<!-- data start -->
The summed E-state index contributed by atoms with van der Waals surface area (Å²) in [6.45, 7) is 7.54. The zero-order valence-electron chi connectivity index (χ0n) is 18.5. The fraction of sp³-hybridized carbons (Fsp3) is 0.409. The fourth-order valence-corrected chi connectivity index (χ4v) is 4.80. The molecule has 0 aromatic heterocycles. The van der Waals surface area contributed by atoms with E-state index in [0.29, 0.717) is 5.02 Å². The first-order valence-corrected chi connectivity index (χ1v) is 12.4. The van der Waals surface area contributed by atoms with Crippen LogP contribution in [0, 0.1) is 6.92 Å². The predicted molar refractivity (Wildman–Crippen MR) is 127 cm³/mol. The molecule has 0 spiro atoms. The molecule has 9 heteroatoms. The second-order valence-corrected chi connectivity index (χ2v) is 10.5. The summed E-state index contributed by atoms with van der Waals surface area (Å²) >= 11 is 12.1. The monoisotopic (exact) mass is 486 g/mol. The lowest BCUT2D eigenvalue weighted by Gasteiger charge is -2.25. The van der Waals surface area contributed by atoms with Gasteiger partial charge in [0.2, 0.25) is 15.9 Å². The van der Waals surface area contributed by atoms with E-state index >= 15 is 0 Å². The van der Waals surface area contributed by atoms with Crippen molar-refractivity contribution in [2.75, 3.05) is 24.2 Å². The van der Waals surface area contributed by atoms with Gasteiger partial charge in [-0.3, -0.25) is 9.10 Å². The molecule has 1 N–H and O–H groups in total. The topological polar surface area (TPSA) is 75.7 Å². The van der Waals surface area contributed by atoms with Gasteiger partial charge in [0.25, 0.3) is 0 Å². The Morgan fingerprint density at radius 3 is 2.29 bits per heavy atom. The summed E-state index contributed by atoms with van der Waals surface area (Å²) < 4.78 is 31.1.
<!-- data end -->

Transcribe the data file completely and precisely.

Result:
The summed E-state index contributed by atoms with van der Waals surface area (Å²) in [6.45, 7) is 7.54. The zero-order valence-electron chi connectivity index (χ0n) is 18.5. The fraction of sp³-hybridized carbons (Fsp3) is 0.409. The fourth-order valence-corrected chi connectivity index (χ4v) is 4.80. The molecule has 0 aromatic heterocycles. The van der Waals surface area contributed by atoms with E-state index in [0.29, 0.717) is 5.02 Å². The first-order valence-corrected chi connectivity index (χ1v) is 12.4. The van der Waals surface area contributed by atoms with Crippen LogP contribution in [0, 0.1) is 6.92 Å². The predicted molar refractivity (Wildman–Crippen MR) is 127 cm³/mol. The molecule has 0 spiro atoms. The molecule has 9 heteroatoms. The second-order valence-corrected chi connectivity index (χ2v) is 10.5. The summed E-state index contributed by atoms with van der Waals surface area (Å²) >= 11 is 12.1. The monoisotopic (exact) mass is 486 g/mol. The lowest BCUT2D eigenvalue weighted by Gasteiger charge is -2.25. The van der Waals surface area contributed by atoms with Gasteiger partial charge in [0.2, 0.25) is 15.9 Å². The van der Waals surface area contributed by atoms with E-state index >= 15 is 0 Å². The van der Waals surface area contributed by atoms with Crippen molar-refractivity contribution in [2.75, 3.05) is 24.2 Å². The van der Waals surface area contributed by atoms with Gasteiger partial charge in [-0.3, -0.25) is 9.10 Å². The molecule has 1 N–H and O–H groups in total. The topological polar surface area (TPSA) is 75.7 Å². The van der Waals surface area contributed by atoms with Gasteiger partial charge in [0.25, 0.3) is 0 Å². The Morgan fingerprint density at radius 3 is 2.29 bits per heavy atom. The summed E-state index contributed by atoms with van der Waals surface area (Å²) < 4.78 is 31.1.